“Matching into a program once you go unmatched is exceptionally hard. Not only did I have to find a program that fits my career goals, but I also had to work with other people to have them send letters of recommendation. Once you get an offer, you are urged to take it since the thought of not having a job after a year of hard work crumbles on you. It was a rough time, but everything works out in the end for the better.”


Dr. Ipek Sapci recognizes the importance of having support from a village that includes friends, mentors, and colleagues like Dr. Bora Cengiz (far left) who went through the experience of not matching.

Support from Peers and Mentors

Receiving unexpected news and then spending Match Week looking for a position are extremely stressful. I want to highlight the importance of your social circle and people who support you during this process. Don’t hesitate to reach out to individuals who have gone through these steps before you. There are numerous successful physicians who had to go through the SOAP process to get a training position and now excel in their fields.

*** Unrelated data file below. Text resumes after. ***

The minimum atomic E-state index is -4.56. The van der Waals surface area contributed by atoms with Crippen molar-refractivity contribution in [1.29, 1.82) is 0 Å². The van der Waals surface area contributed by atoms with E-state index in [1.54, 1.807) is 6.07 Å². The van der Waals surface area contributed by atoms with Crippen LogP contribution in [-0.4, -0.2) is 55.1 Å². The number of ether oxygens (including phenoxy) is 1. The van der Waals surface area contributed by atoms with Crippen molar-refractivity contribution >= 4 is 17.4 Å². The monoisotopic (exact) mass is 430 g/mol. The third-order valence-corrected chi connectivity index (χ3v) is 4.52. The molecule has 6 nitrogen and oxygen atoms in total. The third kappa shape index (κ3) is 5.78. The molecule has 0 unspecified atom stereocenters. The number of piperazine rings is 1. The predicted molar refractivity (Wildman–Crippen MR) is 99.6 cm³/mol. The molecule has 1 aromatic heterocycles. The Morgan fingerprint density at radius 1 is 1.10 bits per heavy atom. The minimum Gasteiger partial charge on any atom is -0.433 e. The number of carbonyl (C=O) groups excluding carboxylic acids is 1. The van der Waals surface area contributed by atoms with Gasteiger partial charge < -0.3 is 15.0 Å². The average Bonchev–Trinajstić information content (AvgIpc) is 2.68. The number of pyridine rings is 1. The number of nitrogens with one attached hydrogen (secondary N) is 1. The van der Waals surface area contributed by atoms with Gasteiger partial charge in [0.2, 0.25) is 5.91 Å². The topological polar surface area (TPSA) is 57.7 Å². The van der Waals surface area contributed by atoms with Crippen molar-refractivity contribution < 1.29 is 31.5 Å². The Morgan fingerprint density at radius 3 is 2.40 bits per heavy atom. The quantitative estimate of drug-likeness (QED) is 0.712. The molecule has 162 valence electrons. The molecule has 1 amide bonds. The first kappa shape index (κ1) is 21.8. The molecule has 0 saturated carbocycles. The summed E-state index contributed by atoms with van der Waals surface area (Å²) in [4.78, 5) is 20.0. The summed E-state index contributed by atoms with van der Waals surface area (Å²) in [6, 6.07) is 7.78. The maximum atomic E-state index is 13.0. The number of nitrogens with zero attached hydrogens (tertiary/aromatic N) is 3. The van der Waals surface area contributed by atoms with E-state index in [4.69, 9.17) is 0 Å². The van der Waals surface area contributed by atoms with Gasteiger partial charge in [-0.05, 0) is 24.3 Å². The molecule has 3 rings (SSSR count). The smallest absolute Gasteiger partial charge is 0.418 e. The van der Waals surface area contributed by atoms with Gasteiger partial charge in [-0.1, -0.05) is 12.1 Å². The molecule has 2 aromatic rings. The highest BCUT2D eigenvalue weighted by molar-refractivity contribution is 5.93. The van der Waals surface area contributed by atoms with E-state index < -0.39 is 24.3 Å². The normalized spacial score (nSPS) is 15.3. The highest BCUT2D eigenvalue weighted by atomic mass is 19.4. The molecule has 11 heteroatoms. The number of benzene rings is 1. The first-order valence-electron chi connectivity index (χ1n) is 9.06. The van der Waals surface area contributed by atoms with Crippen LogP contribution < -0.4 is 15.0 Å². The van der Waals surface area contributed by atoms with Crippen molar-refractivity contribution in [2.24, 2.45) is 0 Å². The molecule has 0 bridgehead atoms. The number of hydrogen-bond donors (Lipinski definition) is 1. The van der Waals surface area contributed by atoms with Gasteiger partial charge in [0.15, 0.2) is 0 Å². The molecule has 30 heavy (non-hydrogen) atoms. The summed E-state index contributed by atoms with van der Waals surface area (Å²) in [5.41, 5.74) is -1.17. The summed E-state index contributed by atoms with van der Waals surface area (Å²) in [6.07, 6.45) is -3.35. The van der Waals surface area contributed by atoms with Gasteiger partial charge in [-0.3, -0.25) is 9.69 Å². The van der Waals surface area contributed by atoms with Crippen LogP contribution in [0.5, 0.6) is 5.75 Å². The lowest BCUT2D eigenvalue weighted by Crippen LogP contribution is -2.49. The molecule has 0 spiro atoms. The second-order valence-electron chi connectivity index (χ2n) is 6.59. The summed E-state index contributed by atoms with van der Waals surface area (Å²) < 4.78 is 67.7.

During this process, your mentors, program director (if you are a preliminary resident applying for the second time), and peers are vital. Reaching out to them not only makes a big difference in terms of finding out about positions outside of the SOAP, but the support and guidance you receive boosts your motivation to continue your journey.